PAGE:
“Every call I’ve ever had with Barnaby (even when it’s bad news), I’ve put the phone down smiling. He’s a pleasure to do business with and a great friend.”

ATC Live founder Alex Bruford recalls his first encounter with Barnaby, vividly. “It was at the Moby Dick in Madrid. We were outside the venue, and he walked up in his trademark suit and shades, looking far cooler than anyone in the band. To this day, he still looks cooler than the bands! My artists love hanging out with Barnaby in Madrid – it’s almost always a tour highlight.

Bruford adds, “Barnaby is a brilliant and mercurial promoter, often coming up with unique plans to launch tours and always bringing his incredible sales analysis and projections to the table. He’s been an absolute rock for me, hugely supportive of myself and ATC Live since my first day as an agent. On top of that, he’s taken me for some of the most enjoyable meals in my life, and I consider him a true friend.”

Business partners can make or break you
“Booking the Strokes was important for us, but behind the scenes, we were suffering immensely because the money wasn’t there. So, in 2001, through no fault of our own, we went bankrupt, even though we’d booked an amazing bill for Isladencanta, including Goldfrapp and the Jon Spencer Blues Explosion.”

That episode resulted in Mercury Wheels having to take out a loan to get back on its feet. “You learn who to go into business with,” notes Barnaby, but on the back of that lesson, he and Elie secured a partner to take care of the financial side of things and were able to keep working with Isladencanta with great success.

“Ed [Sheeran] gave Mercury Wheels our first arena show. And then he gave us our first stadium show”

“The following year, we had Oasis and the Libertines. And then we did one more edition with Iggy Pop and Supergrass, but the cops came in and closed it down at midnight because there was a new government in Majorca that didn’t want to do the festival because they were getting pressure from the people who ran the island’s nightclubs. That was the end of it. In a way, I was happy to get out, but when I think about who we booked, it was pretty amazing, even though it was like walking on a knife edge the whole time. And it obviously helped give us credibility with the agents and allowed us to start doing bigger shows.”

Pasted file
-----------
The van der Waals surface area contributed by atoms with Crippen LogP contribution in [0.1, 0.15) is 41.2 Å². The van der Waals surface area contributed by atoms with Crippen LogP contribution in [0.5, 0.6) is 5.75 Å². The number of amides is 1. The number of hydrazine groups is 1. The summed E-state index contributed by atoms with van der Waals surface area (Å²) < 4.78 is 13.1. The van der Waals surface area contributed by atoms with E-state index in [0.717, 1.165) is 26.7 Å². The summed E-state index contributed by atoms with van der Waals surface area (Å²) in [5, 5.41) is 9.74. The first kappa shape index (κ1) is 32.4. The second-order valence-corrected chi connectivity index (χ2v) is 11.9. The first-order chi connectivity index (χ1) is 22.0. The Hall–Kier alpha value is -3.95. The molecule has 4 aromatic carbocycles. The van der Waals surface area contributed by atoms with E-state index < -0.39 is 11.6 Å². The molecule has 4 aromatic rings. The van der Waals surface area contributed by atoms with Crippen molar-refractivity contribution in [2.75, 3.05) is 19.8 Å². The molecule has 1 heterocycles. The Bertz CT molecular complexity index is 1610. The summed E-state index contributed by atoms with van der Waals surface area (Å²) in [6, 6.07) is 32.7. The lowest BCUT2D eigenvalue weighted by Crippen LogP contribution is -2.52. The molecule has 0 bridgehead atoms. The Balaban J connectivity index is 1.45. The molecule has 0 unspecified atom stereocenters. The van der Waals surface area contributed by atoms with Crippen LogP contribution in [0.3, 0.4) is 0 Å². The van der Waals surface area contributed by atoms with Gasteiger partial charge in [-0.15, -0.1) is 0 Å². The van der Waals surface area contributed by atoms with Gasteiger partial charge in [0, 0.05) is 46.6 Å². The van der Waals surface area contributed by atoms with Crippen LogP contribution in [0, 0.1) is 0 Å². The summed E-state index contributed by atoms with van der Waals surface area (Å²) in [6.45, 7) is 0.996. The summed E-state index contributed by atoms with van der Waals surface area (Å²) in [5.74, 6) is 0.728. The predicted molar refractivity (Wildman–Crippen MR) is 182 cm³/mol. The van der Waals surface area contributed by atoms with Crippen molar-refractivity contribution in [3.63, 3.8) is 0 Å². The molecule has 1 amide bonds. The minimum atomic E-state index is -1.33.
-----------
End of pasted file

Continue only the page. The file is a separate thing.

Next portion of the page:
With the confidence of the agents growing, Barnaby had a discussion with then Free Trade employee Jon Ollier about a young act he was working with called Ed Sheeran. “We talked about going to the Apollo in Barcelona, which was 1,000-cap, but it did not happen on that tour because they had to change the routing or something. But on Ed’s next tour, we did a 4,500-cap Sant Jordi Club in Barcelona, and the cut-down arena in Madrid, which we started at 5,000-cap and went right through to 8,000 or 9,000.

“Ed Sheeran remains the only person to have played the three venues in the San Jordi complex in succession. First the Sant Jordi Club, then the Arena which is 17,000-capacity, and then the stadium, which is 54,000, stepping up on each consecutive tour. But the confidence was always there because on that first visit, Mark Friend, Ed’s tour manager, said to me, ‘Next time, we’ll be playing the arena.’ So we went to look at the arena. And when Ed played the arena on the following tour, Mark said, ‘Next time, we’ll go to the stadium,’ so we went to look at that, too. And it happened.

“Ed gave Mercury Wheels our first arena show. And then he gave us our first stadium show.”

It’s possible to be independent and benefit from corporate assistance
Having made a big impression on the Spanish live music market, it was only a matter of time before the corporate giants made an approach, and in 2014, Live Nation Spain chairman Pino Sagliocco invited Barnaby for lunch. “He asked me if I’d ever thought about becoming part of a bigger company. I was unsure, but he said, ‘This is your chance. The train’s come into the station, but it’s only here once, and it’s not going to stay forever.’ So, we negotiated and eventually we reached an agreement that was good for all of us. And we officially linked up with Live Nation in 2015.”

Unlike other LN deals, the corporate parent did not acquire Mercury Wheels, however. “They never bought us,” explains Barnaby. “We’re under their umbrella, and we work within the structure of Live Nation, but we’re still independent. I always think of it as like one of those sub labels that are under the major record labels but who have their own independence within the major.”

“The greatest thing about working within Live Nation is that they are incredibly hands-off. I’ve never been told not to do anything. The only directive is to try to make shows work”